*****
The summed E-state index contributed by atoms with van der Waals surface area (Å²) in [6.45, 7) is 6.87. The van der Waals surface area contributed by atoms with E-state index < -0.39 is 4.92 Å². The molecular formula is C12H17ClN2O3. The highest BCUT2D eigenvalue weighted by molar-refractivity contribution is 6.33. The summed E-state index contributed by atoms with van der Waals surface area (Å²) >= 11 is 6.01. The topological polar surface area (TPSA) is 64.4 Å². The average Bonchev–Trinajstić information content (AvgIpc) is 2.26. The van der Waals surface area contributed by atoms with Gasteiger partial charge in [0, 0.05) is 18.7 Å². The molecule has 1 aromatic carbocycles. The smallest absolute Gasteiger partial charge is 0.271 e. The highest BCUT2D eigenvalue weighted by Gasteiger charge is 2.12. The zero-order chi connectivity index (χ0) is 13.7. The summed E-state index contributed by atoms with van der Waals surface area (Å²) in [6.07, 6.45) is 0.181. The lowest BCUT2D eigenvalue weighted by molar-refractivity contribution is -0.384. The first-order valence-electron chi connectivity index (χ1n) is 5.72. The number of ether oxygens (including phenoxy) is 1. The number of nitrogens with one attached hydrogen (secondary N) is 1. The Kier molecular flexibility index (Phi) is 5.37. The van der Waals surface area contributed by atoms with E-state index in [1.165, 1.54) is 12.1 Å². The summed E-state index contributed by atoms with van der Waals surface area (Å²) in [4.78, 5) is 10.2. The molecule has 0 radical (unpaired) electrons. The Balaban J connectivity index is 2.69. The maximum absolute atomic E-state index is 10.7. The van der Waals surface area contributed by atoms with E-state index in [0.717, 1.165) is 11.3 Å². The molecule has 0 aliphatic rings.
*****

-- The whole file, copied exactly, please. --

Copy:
The summed E-state index contributed by atoms with van der Waals surface area (Å²) in [6.45, 7) is 6.87. The van der Waals surface area contributed by atoms with E-state index < -0.39 is 4.92 Å². The molecular formula is C12H17ClN2O3. The highest BCUT2D eigenvalue weighted by molar-refractivity contribution is 6.33. The summed E-state index contributed by atoms with van der Waals surface area (Å²) >= 11 is 6.01. The topological polar surface area (TPSA) is 64.4 Å². The average Bonchev–Trinajstić information content (AvgIpc) is 2.26. The van der Waals surface area contributed by atoms with Gasteiger partial charge in [0, 0.05) is 18.7 Å². The molecule has 1 aromatic carbocycles. The smallest absolute Gasteiger partial charge is 0.271 e. The highest BCUT2D eigenvalue weighted by Gasteiger charge is 2.12. The zero-order chi connectivity index (χ0) is 13.7. The summed E-state index contributed by atoms with van der Waals surface area (Å²) in [6.07, 6.45) is 0.181. The lowest BCUT2D eigenvalue weighted by molar-refractivity contribution is -0.384. The first-order valence-electron chi connectivity index (χ1n) is 5.72. The number of ether oxygens (including phenoxy) is 1. The number of nitrogens with one attached hydrogen (secondary N) is 1. The Kier molecular flexibility index (Phi) is 5.37. The van der Waals surface area contributed by atoms with E-state index in [1.165, 1.54) is 12.1 Å². The summed E-state index contributed by atoms with van der Waals surface area (Å²) in [4.78, 5) is 10.2. The molecule has 0 radical (unpaired) electrons. The Balaban J connectivity index is 2.69. The maximum absolute atomic E-state index is 10.7. The van der Waals surface area contributed by atoms with E-state index in [0.717, 1.165) is 11.3 Å². The molecule has 0 aliphatic rings.